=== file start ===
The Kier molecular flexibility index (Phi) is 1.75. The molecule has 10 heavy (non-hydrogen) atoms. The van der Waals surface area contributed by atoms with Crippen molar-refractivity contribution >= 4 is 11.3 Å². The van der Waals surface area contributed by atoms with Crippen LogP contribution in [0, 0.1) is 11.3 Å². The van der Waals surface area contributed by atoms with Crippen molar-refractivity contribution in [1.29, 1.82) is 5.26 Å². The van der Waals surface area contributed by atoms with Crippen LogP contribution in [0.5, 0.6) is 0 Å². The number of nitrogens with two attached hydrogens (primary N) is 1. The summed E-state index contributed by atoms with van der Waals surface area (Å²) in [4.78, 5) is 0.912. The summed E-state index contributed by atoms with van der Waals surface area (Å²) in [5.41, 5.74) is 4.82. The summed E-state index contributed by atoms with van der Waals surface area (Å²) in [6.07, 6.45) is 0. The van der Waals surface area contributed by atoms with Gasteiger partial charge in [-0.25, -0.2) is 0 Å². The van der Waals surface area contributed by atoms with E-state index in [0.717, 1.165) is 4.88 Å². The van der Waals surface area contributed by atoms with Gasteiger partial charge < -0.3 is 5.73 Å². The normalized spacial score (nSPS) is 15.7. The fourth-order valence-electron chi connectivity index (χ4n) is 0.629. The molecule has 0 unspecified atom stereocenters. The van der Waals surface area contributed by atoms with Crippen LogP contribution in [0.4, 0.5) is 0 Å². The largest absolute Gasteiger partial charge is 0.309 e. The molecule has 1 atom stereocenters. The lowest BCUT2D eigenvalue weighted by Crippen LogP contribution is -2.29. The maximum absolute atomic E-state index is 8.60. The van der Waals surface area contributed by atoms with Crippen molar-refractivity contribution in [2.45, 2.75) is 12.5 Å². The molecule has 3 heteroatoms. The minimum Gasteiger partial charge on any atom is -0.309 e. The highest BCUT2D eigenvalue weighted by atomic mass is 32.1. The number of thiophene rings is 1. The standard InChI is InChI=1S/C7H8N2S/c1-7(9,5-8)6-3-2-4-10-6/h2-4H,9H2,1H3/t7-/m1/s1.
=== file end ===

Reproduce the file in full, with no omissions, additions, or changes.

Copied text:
The Kier molecular flexibility index (Phi) is 1.75. The molecule has 10 heavy (non-hydrogen) atoms. The van der Waals surface area contributed by atoms with Crippen molar-refractivity contribution >= 4 is 11.3 Å². The van der Waals surface area contributed by atoms with Crippen LogP contribution in [0, 0.1) is 11.3 Å². The van der Waals surface area contributed by atoms with Crippen molar-refractivity contribution in [1.29, 1.82) is 5.26 Å². The van der Waals surface area contributed by atoms with Crippen LogP contribution in [0.5, 0.6) is 0 Å². The number of nitrogens with two attached hydrogens (primary N) is 1. The summed E-state index contributed by atoms with van der Waals surface area (Å²) in [4.78, 5) is 0.912. The summed E-state index contributed by atoms with van der Waals surface area (Å²) in [5.41, 5.74) is 4.82. The summed E-state index contributed by atoms with van der Waals surface area (Å²) in [6.07, 6.45) is 0. The van der Waals surface area contributed by atoms with Gasteiger partial charge in [-0.25, -0.2) is 0 Å². The van der Waals surface area contributed by atoms with E-state index in [0.717, 1.165) is 4.88 Å². The van der Waals surface area contributed by atoms with Gasteiger partial charge < -0.3 is 5.73 Å². The normalized spacial score (nSPS) is 15.7. The fourth-order valence-electron chi connectivity index (χ4n) is 0.629. The molecule has 0 unspecified atom stereocenters. The van der Waals surface area contributed by atoms with Crippen LogP contribution in [0.4, 0.5) is 0 Å². The largest absolute Gasteiger partial charge is 0.309 e. The molecule has 1 atom stereocenters. The lowest BCUT2D eigenvalue weighted by Crippen LogP contribution is -2.29. The maximum absolute atomic E-state index is 8.60. The van der Waals surface area contributed by atoms with Crippen molar-refractivity contribution in [2.45, 2.75) is 12.5 Å². The molecule has 3 heteroatoms. The minimum Gasteiger partial charge on any atom is -0.309 e. The highest BCUT2D eigenvalue weighted by atomic mass is 32.1. The number of thiophene rings is 1. The standard InChI is InChI=1S/C7H8N2S/c1-7(9,5-8)6-3-2-4-10-6/h2-4H,9H2,1H3/t7-/m1/s1.